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     Archaeologia Cantiana Vol. 73 - 1959 page 186
More Notes on Kentish Roads. By F. C. Elliston-Erwood, F.S.A.  continued

pd Mr. Buss for over duty                 0— 1— 7½
pd Stephen Woollet for Wood          0— 1— 6
pd Mr. Filmer for 25 faggots             0— 2— 0
pd for 2 Courts a day                        0— 5— 0
Jno Wells for over duty                     0— 0— 9
pd for scouring pinnock to James      0— 1— 0
pd to Mr. Wm. Austen                     0— 7— 6
pd to Rich. Wells over work             0— 1— 6

   Dec. ye 26th 1732
These accts were taken by us whose names are under written and it appears
The Survey’s have disbursed            24—15—10
And have Received                          25— 1— 9
So they are in Pocket                         0— 5—11

Persons nominated for Survey’s for ye ensuing year
      James Love           John Wells jun      Robt Love
      George Mitchell     Dav. Austen         John Farley
      Tho. Bridgham       Thos. Viney         Willm Wood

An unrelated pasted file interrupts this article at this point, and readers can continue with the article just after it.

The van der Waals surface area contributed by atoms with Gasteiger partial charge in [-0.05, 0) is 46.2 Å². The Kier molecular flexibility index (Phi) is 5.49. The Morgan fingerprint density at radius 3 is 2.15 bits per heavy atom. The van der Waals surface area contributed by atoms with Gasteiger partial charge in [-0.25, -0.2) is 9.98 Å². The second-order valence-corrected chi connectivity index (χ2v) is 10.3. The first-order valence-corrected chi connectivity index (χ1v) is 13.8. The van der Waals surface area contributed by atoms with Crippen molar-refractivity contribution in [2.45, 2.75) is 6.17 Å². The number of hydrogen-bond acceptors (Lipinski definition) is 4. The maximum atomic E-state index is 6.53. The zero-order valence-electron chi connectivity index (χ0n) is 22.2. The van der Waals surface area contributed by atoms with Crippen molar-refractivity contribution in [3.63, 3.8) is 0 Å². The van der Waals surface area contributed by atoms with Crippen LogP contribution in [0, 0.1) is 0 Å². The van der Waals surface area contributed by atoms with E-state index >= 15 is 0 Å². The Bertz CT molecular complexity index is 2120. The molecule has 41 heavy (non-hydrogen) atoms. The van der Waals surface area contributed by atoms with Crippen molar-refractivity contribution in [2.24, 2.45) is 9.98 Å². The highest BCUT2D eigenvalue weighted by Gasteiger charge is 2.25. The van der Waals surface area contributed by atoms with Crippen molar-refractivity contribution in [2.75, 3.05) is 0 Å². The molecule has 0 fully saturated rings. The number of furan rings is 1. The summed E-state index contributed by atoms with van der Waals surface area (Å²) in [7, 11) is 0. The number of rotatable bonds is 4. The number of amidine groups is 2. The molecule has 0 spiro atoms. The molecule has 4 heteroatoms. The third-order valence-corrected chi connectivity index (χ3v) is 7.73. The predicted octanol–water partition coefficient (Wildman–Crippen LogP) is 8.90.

X Walter Hodge   X Thomas Hollands

   Jan. 4th. 1732. We appoint Walter Hodge and Thomas Hollands Surveyors for the year ensuing
     Due to the Parish             00—05—11
                                                        Saml Boys
                                                        Jno. Cookes.


   It is not easy to understand the underlying reasons for the construction of this road. It was undertaken at a late date when there was more than a whisper in the air that the days of Turnpikes were numbered, there was a very good road on the other side of the Medway River from both Rochester and Chatham to Maidstone and so by another turnpike to Malling and of course there was the river itself that had been and still was carrying all kinds of merchandise, though not as far as is known any considerable passenger traffic. A road on the west bank of the river existed from Strood, via Cuxton and Haling to Snodland but beyond the latter place only a winding lane led southwards to the Wrotham and Maidstone turnpike. Far-seeing eyes too might have seen in 1825 signs and portents of another line of communication, the

Page 186 

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